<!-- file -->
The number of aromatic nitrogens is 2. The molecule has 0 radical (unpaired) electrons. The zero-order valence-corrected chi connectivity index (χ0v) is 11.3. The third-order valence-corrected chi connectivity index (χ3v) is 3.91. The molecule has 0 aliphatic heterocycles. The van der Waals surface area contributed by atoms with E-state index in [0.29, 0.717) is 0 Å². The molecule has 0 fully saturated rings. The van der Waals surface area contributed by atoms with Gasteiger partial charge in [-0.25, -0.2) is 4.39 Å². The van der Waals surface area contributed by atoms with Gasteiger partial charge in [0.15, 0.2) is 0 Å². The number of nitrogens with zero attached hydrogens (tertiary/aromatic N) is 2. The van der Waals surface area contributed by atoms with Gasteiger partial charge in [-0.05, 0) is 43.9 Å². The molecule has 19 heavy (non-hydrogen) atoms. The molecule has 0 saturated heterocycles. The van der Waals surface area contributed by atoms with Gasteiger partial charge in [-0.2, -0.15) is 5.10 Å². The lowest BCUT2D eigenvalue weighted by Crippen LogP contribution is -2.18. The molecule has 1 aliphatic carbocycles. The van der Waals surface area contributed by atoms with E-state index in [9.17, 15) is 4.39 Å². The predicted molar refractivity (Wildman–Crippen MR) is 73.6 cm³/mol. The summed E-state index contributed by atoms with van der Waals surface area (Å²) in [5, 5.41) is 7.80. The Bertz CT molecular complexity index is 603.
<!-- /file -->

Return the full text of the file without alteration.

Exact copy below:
The number of aromatic nitrogens is 2. The molecule has 0 radical (unpaired) electrons. The zero-order valence-corrected chi connectivity index (χ0v) is 11.3. The third-order valence-corrected chi connectivity index (χ3v) is 3.91. The molecule has 0 aliphatic heterocycles. The van der Waals surface area contributed by atoms with E-state index in [0.29, 0.717) is 0 Å². The molecule has 0 fully saturated rings. The van der Waals surface area contributed by atoms with Gasteiger partial charge in [-0.25, -0.2) is 4.39 Å². The van der Waals surface area contributed by atoms with Gasteiger partial charge in [0.15, 0.2) is 0 Å². The number of nitrogens with zero attached hydrogens (tertiary/aromatic N) is 2. The van der Waals surface area contributed by atoms with Gasteiger partial charge in [-0.05, 0) is 43.9 Å². The molecule has 19 heavy (non-hydrogen) atoms. The molecule has 0 saturated heterocycles. The van der Waals surface area contributed by atoms with Gasteiger partial charge in [-0.2, -0.15) is 5.10 Å². The lowest BCUT2D eigenvalue weighted by Crippen LogP contribution is -2.18. The molecule has 1 aliphatic carbocycles. The van der Waals surface area contributed by atoms with E-state index in [9.17, 15) is 4.39 Å². The predicted molar refractivity (Wildman–Crippen MR) is 73.6 cm³/mol. The summed E-state index contributed by atoms with van der Waals surface area (Å²) in [5, 5.41) is 7.80. The Bertz CT molecular complexity index is 603.